Now I know what "Burtonise" means, why not just chuck in too much calcium sulphate and leave it to soak for a while, then drain off the clear water before making beer with it? That way it should be close to the "percled through gypsum" that real Burton water goes through, so the Marston's site says.
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  #606  
Old 31.03.2008, 10:22
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Re: Ask a Scientist

Is the earth going to blow up tomorrow? ( or be eaten by a black hole ? )
.
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  #607  
Old 31.03.2008, 10:45
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Re: Ask a Scientist

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...And those on the ball will be thinking I'm trying to Burtonise some water (very important in producing Pale Ales )

Could be free beers on the cards for the answers.....
Er, why do this? Is it not preferential as an artist to use the resources you have to hand?
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  #608  
Old 31.03.2008, 11:20
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Re: Ask a Scientist

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Is the earth going to blow up tomorrow? ( or be eaten by a black hole ? )
.
Hmm. Let me check the calendar. Ah yes, what date is it tomorrow, again?
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  #609  
Old 31.03.2008, 13:49
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Re: Ask a Scientist

just to clear up my post a wee tiny bit... it was in reference to some guy in Hawaii filing a court order asking for an injunction against CERN possibly blowing up the world.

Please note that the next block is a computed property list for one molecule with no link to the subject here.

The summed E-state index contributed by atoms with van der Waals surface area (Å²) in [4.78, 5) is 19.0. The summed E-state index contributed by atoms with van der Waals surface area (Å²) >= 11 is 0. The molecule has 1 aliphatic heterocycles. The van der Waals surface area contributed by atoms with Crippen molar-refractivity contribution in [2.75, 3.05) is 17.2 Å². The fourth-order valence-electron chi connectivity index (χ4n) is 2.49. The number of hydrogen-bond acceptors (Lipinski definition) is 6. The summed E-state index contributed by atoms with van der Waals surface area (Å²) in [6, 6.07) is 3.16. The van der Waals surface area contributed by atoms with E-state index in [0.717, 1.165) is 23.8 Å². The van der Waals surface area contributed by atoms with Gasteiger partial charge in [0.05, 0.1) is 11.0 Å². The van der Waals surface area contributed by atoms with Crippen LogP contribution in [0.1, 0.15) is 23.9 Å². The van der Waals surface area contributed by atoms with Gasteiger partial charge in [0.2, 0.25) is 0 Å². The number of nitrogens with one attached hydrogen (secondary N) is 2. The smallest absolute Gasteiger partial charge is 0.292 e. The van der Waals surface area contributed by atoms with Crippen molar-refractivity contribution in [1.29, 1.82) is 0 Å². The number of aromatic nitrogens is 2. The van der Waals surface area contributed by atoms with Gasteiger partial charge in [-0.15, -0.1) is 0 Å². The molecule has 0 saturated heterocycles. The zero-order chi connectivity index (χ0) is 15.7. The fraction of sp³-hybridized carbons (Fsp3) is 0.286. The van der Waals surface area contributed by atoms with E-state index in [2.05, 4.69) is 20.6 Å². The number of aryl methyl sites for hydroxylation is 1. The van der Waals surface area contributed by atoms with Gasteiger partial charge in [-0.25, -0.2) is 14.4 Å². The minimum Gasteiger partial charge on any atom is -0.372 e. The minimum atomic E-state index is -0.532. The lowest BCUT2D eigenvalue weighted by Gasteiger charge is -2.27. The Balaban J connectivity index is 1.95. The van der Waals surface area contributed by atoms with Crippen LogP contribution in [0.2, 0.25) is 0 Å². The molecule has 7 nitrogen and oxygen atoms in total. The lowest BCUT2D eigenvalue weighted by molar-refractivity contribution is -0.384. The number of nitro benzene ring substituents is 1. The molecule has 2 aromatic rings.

http://mobile.iht.com/articles/physics.1.11520991.xhtml
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  #610  
Old 31.03.2008, 13:54
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Re: Ask a Scientist

No. It's not*

dave

* declare something with complete confidence, knowing the odds are strongly with you, or that the other party will find it just as difficult to disprove what you say as you will to prove it. If you do this repeatedly you will become regarded as a guru. The occasions you get it wrong will be forgotten.


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Is the earth going to blow up tomorrow? ( or be eaten by a black hole ? )
.
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  #611  
Old 31.03.2008, 14:04
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Re: Ask a Scientist

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just to clear up my post a wee tiny bit... it was in reference to some guy in Hawaii filing a court order asking for an injunction against CERN possibly blowing up the world.

http://mobile.iht.com/articles/physics.1.11520991.xhtml
I know a minor worry was an 'Ice 9' type-of-thing with strange matter. That would really bring the party to a stop, but they reckon it's unlikely that they'd be able to make enough of the stuff fo gravity to stabilise it.
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  #612  
Old 31.03.2008, 14:30
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Re: Ask a Scientist

To make sure you keep as dry as possible when passing through a rain storm without any protection from it, should you run or walk and why? I used to know the answer to this but I have forgotten it and my grandson wants to know!
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  #613  
Old 31.03.2008, 14:48
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Re: Ask a Scientist

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I it's unlikely that they'd be able to make enough of the stuff fo gravity to stabilise it.
.
.
oh thats comforting then.. "unlikely"

lets see... CERN is about 5 miles off in that direction *pointing*... do you have any advice if I hear a really big bang?
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  #614  
Old 31.03.2008, 16:00
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Re: Ask a Scientist

Nah, it wouldn't be a bang. You'd just see everything between you and it changing into something else before you also became that something else. Think of the 'grey goo' scenario of nanotechnology, but on a nuclear level.
thing is, you really would have to have a lot of the stuff for gravity to stabilise it and you couldn't make much of it with the techniques they use there.
But if it does happen, could you give me phone call as I reckon I'd have just enough time to kick my supervisor in the nuts before I join the goo...